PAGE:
People getting phones on contract depend on the financial instruments the phone companies use behind the scenes. Farmers selling their wares on the futures market (which as Tim pointed out previously is not inherently evil) depend on the financial industry. Farmers getting loans for capital or livestock and seed depend on the financial industry.
In the UK, small coins are only legal tender* in small amounts. £1 coins are legal tender in any amount, though!
* Legal tender in the UK actually only has a narrow meaning and in the vast majority of cases it is up to the parties in a transaction to negotiate how payment will be made. But it does apply to most monetary fine situations, so I suspect Legal Tender law was established to prevent people making a nuisance of themselves by paying fines in silly denominations.
As Mark Steyn says, the future belongs to those who show up for it.
Could the human race be more efficient? Quite likely, but when you see the Burj Khalifa glistening from the more run down parts of Karama you realise that the Burj couldn't be there without all the people in Karama. It's a bit like the Games Workshop game Necromunda set in the hive worlds of the Imperium. In Necromunda, the hive worlds have huge towers where people live their lives without seeing the mythical 'ground'. The rich live at the top of the tower and the poor are the metaphorical foundations on the bottom: fodder for the Imperial Army and all the other ancillary activities of the empire. The Imperium doesn't need all those people, but without the hives it wouldn't have enough.
The problem with getting humans off earth is keeping in contact. The vast cost to get a minimally viable colony somewhere means that the colony will be culturally and genetically isolated. Not a problem if humanity on earth is obliterated, but if humanity on earth is not obliterated, well they'll be reduced to sending the equivalent of postcards or more likely, no communication at all. And that makes me think of the back-story of Warhammer 40000, with the Emperor's crusade to unite the fractured remnants of humanity scattered across the galaxy (and exterminate the colonies that resist or that are too genetically deviant from Terran stock).
On the other hand, bring back Outcasts! It had its problems, but I really miss it.
"The problem with being poor, is that your buying power is poor. It means you are in no position to argue favourable rates or get the best value.
Paying retail prices for individual tins of baked beans when a case of 24 would work out far cheaper per tin is just one of a billion examples of why poverty stinks."
And you have to buy from the cornershop you can walk to because you can't afford the bus to get to Aldi. And you can't buy in bulk even if you wanted to because you have no space in your appartment.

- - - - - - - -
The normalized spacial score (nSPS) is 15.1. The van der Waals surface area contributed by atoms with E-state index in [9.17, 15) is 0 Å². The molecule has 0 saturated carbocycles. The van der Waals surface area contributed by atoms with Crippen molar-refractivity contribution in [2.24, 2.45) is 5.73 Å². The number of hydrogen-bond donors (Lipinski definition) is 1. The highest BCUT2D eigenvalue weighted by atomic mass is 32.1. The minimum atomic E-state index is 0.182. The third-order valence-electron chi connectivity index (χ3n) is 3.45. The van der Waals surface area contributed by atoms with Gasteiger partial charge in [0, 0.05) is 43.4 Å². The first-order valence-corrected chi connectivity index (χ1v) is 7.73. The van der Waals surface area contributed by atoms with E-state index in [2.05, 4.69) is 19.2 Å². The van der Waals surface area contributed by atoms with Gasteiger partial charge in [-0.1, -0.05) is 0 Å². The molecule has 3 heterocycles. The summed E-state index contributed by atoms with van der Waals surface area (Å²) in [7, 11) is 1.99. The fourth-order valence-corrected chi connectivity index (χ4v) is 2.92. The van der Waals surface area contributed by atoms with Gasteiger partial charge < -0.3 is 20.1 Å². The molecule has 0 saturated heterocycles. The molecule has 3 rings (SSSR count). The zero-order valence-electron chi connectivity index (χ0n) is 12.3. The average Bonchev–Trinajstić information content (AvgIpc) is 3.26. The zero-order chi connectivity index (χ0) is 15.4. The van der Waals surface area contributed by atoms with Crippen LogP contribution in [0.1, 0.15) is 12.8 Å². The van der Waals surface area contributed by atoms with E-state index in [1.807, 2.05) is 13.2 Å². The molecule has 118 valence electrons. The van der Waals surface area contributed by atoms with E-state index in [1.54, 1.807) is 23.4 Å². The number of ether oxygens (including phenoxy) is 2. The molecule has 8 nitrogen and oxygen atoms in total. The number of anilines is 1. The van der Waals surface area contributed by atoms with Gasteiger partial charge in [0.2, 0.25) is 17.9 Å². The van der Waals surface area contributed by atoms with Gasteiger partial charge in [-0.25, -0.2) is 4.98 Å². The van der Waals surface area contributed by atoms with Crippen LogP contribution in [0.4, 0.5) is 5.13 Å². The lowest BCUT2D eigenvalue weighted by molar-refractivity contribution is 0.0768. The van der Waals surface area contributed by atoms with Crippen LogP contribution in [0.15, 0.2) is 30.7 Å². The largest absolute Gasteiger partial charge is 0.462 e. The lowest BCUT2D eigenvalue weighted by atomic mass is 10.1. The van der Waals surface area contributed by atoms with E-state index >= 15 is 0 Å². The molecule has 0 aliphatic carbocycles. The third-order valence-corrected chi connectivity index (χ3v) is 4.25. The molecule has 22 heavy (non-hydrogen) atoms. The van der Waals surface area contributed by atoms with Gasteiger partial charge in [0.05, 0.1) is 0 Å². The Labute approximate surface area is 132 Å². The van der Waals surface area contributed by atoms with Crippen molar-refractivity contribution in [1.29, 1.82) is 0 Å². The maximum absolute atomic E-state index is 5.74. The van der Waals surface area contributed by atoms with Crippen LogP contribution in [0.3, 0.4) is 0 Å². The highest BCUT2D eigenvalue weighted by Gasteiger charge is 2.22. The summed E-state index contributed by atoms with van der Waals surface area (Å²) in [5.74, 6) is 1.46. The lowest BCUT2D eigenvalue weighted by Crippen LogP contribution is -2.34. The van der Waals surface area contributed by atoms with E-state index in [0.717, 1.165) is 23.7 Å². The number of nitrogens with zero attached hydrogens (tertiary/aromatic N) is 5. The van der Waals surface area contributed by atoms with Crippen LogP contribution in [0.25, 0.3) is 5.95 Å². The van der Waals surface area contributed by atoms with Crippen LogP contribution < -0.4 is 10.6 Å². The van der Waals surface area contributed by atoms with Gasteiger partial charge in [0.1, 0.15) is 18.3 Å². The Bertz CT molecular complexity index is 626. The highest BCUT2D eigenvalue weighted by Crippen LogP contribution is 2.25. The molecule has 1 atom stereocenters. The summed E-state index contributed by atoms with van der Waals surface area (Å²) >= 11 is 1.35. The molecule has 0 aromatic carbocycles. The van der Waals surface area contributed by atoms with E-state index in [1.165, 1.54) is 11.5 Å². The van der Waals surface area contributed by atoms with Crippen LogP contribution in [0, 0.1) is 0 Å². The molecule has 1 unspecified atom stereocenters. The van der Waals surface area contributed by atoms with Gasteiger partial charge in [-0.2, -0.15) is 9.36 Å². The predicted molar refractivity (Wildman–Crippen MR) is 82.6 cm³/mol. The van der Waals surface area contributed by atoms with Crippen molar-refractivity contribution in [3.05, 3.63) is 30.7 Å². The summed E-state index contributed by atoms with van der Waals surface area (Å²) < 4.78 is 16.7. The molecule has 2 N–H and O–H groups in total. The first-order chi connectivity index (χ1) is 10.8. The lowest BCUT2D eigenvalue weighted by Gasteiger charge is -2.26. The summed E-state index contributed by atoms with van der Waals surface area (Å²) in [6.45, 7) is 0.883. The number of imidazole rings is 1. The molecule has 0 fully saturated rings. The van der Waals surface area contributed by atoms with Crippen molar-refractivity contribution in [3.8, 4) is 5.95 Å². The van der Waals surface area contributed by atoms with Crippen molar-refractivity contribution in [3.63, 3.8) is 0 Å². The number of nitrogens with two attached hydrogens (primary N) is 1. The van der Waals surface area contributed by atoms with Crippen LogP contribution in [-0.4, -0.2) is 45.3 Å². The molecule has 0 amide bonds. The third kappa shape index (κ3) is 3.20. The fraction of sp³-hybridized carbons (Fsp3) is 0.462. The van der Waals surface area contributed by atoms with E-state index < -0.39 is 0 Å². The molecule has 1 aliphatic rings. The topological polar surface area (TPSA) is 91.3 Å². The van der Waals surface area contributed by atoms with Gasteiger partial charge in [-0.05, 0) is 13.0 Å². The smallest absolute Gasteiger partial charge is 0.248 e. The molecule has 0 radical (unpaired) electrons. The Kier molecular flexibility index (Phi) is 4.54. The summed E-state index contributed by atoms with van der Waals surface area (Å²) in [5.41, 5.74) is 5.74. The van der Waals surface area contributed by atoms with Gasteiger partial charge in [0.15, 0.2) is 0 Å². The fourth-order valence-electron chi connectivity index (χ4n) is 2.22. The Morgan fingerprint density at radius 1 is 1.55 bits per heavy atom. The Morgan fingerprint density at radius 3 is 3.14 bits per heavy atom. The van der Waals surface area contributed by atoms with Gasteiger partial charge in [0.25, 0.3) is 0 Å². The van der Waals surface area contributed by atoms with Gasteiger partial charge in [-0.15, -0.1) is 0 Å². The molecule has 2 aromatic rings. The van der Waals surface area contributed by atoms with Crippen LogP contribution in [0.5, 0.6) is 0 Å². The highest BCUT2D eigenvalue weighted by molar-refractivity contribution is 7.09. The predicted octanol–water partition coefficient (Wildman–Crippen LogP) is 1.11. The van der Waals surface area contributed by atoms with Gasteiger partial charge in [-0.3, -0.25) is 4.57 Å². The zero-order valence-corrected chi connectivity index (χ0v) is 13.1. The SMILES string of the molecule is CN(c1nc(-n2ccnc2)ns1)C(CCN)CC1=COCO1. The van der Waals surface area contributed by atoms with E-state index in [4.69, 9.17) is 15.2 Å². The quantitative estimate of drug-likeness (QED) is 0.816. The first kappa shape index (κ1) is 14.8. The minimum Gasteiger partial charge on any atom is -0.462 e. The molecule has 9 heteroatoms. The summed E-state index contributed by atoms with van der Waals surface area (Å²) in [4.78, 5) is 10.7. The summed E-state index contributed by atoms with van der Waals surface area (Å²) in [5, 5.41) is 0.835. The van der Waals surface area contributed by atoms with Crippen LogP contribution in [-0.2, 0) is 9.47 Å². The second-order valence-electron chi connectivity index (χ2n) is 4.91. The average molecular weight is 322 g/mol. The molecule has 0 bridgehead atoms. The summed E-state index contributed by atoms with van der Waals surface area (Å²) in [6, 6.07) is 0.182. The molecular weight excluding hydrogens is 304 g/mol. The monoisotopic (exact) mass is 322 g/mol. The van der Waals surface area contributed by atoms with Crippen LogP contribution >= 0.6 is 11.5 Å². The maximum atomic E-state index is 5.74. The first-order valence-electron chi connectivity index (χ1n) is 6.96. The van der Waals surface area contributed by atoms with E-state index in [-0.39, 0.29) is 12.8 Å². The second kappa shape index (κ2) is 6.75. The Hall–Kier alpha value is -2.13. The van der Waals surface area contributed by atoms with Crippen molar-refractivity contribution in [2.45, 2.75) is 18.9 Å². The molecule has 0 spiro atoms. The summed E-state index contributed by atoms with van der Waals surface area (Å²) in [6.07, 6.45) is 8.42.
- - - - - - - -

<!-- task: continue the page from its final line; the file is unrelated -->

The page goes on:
It's a nasty circle.
I thought the etymology of left vs right was to do with the French revolutionary parliament. One party wanted more state control and sat towards the left of the room, while another party wanted more individual freedom and sat towards the right.
Progressivism is extremely poorly defined, but in my view the self-identifiers are merely hiding their Marxist dialecticalism.
UK similar population of Germany? Well it's in the same ball-park. UK: 60ish million. Germany: 80ish million. Though there are predictions that the populations will equalise in the next 10 years or so. Germany is worried about its low birth rate (slightly higher than Greece, but still below replacement - which is why people don't want to bail out Greece: even without tax evasion there won't be anyone to pay back in the future). Though the UK's birth rate is only booming in comparison: it's barely above replacement. If you're worried about space, apart from Germany's lack of understanding of tea and the need for milk in it, I can think of worse places to move to than the beautiful Extertal.
The UK's population is very unevenly spread. On a macro level, Scotland has areas that have the lowest population density in western Europe. On a micro level, Northern Ireland has most of its population in the greater Belfast area. There's plenty of space.
Criminals are likely going for money, since the church members will be funding the church through some means so they're likely seen as affluent targets.
State actors may be looking for links to non-state-approved underground churches on the mainland. It's not the cultural revolution any more, but the communist party still doesn't like most of the churches.
I'm of the opinion that the work Intel is doing to promote power saving simply has the side-effect of allowing more overclocking. That and the fact that fewer customers than before will spend more money on a chip purely for a clock speed increase, which means there's less financial incentive for Intel to control the clock post-sale.